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Post-Mortem Study Assesses Fatal Anaphylaxis

In most cases, anaphylactic reaction develops soon after exposure and may cause death within one hour

WEDNESDAY, March 21 (HealthDay News) -- Fatal anaphylactic reactions usually develop within 30 minutes after allergen exposure and often cause death within 60 minutes, according to study findings published in the March issue of the Annals of Allergy, Asthma and Immunology. Elderly patients with comorbid conditions may be at greater risk of mortality due to anaphylaxis.

Paul A. Greenberger, M.D., of Northwestern University Feinberg School of Medicine in Chicago, and colleagues conducted a retrospective case review of 25 unselected cases of documented fatal anaphylaxis, seven of which included measurements of serum tryptase concentrations.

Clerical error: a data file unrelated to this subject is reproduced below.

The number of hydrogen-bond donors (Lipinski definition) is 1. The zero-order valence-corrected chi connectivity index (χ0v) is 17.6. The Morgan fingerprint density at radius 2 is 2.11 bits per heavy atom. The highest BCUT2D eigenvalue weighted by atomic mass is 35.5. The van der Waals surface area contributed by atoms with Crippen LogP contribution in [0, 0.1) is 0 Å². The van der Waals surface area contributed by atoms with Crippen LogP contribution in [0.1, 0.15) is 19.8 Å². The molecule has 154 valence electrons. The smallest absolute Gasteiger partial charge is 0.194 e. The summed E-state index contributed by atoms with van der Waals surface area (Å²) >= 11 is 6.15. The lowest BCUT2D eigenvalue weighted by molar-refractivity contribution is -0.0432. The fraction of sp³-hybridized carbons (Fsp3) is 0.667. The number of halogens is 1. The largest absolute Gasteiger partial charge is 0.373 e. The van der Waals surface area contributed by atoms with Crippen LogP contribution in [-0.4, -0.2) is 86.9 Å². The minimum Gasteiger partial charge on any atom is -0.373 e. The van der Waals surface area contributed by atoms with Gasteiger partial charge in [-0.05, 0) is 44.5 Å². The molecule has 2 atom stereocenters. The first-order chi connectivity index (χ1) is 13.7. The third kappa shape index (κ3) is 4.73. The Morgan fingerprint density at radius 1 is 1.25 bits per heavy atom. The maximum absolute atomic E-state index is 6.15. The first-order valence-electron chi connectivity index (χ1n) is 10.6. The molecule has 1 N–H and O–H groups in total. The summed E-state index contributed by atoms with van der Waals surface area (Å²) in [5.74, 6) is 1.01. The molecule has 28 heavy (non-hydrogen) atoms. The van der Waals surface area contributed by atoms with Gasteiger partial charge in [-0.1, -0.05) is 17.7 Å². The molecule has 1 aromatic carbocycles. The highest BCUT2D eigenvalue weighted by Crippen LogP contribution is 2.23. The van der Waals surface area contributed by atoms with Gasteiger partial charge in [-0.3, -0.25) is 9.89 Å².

The researchers found that medication reactions accounted for seven deaths, while the rest were due to radiocontrast material, Hymenoptera stings and food exposure. In 21 cases, the anaphylactic reaction began within 30 minutes of exposure, and in 13 cases death occurred within 60 minutes. In 22 of the 25 cases, the researchers found that there was at least one significant comorbidity.

"Comorbidities were frequent, consisting primarily of ischemic heart disease," the authors write. "Specific anatomical findings were present in 18 of 23 autopsy examinations, but urticaria was identified in only one case. Epinephrine administration by the patient seemed to have occurred in just one of five cases."

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